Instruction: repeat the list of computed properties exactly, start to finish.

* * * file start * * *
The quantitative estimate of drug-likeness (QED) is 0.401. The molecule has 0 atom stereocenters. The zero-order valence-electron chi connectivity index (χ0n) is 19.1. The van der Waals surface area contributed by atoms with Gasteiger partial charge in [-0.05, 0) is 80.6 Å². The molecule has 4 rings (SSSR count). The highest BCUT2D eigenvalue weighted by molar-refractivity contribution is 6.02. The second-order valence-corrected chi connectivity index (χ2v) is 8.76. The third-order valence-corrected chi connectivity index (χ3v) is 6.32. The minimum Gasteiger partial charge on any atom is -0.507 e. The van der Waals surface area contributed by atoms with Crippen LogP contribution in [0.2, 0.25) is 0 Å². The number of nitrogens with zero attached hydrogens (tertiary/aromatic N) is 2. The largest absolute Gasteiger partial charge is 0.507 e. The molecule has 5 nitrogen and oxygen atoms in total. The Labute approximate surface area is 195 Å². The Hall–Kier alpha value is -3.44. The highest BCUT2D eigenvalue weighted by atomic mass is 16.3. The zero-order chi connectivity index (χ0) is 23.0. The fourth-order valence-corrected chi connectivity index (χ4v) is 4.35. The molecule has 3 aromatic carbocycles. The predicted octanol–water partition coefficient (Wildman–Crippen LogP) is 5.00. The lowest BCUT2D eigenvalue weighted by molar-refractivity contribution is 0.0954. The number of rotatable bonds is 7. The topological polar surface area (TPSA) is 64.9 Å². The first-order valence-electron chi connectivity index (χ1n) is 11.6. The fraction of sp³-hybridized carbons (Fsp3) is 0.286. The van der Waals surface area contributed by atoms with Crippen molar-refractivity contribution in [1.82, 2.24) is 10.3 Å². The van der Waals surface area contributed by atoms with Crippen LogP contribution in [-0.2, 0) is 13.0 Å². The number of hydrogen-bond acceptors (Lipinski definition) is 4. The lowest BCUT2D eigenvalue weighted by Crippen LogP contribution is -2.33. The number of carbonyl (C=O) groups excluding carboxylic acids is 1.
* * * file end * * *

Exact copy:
The quantitative estimate of drug-likeness (QED) is 0.401. The molecule has 0 atom stereocenters. The zero-order valence-electron chi connectivity index (χ0n) is 19.1. The van der Waals surface area contributed by atoms with Gasteiger partial charge in [-0.05, 0) is 80.6 Å². The molecule has 4 rings (SSSR count). The highest BCUT2D eigenvalue weighted by molar-refractivity contribution is 6.02. The second-order valence-corrected chi connectivity index (χ2v) is 8.76. The third-order valence-corrected chi connectivity index (χ3v) is 6.32. The minimum Gasteiger partial charge on any atom is -0.507 e. The van der Waals surface area contributed by atoms with Crippen LogP contribution in [0.2, 0.25) is 0 Å². The number of nitrogens with zero attached hydrogens (tertiary/aromatic N) is 2. The largest absolute Gasteiger partial charge is 0.507 e. The molecule has 5 nitrogen and oxygen atoms in total. The Labute approximate surface area is 195 Å². The Hall–Kier alpha value is -3.44. The highest BCUT2D eigenvalue weighted by atomic mass is 16.3. The zero-order chi connectivity index (χ0) is 23.0. The fourth-order valence-corrected chi connectivity index (χ4v) is 4.35. The molecule has 3 aromatic carbocycles. The predicted octanol–water partition coefficient (Wildman–Crippen LogP) is 5.00. The lowest BCUT2D eigenvalue weighted by molar-refractivity contribution is 0.0954. The number of rotatable bonds is 7. The topological polar surface area (TPSA) is 64.9 Å². The first-order valence-electron chi connectivity index (χ1n) is 11.6. The fraction of sp³-hybridized carbons (Fsp3) is 0.286. The van der Waals surface area contributed by atoms with Crippen molar-refractivity contribution in [1.82, 2.24) is 10.3 Å². The van der Waals surface area contributed by atoms with Crippen LogP contribution in [-0.2, 0) is 13.0 Å². The number of hydrogen-bond acceptors (Lipinski definition) is 4. The lowest BCUT2D eigenvalue weighted by Crippen LogP contribution is -2.33. The number of carbonyl (C=O) groups excluding carboxylic acids is 1.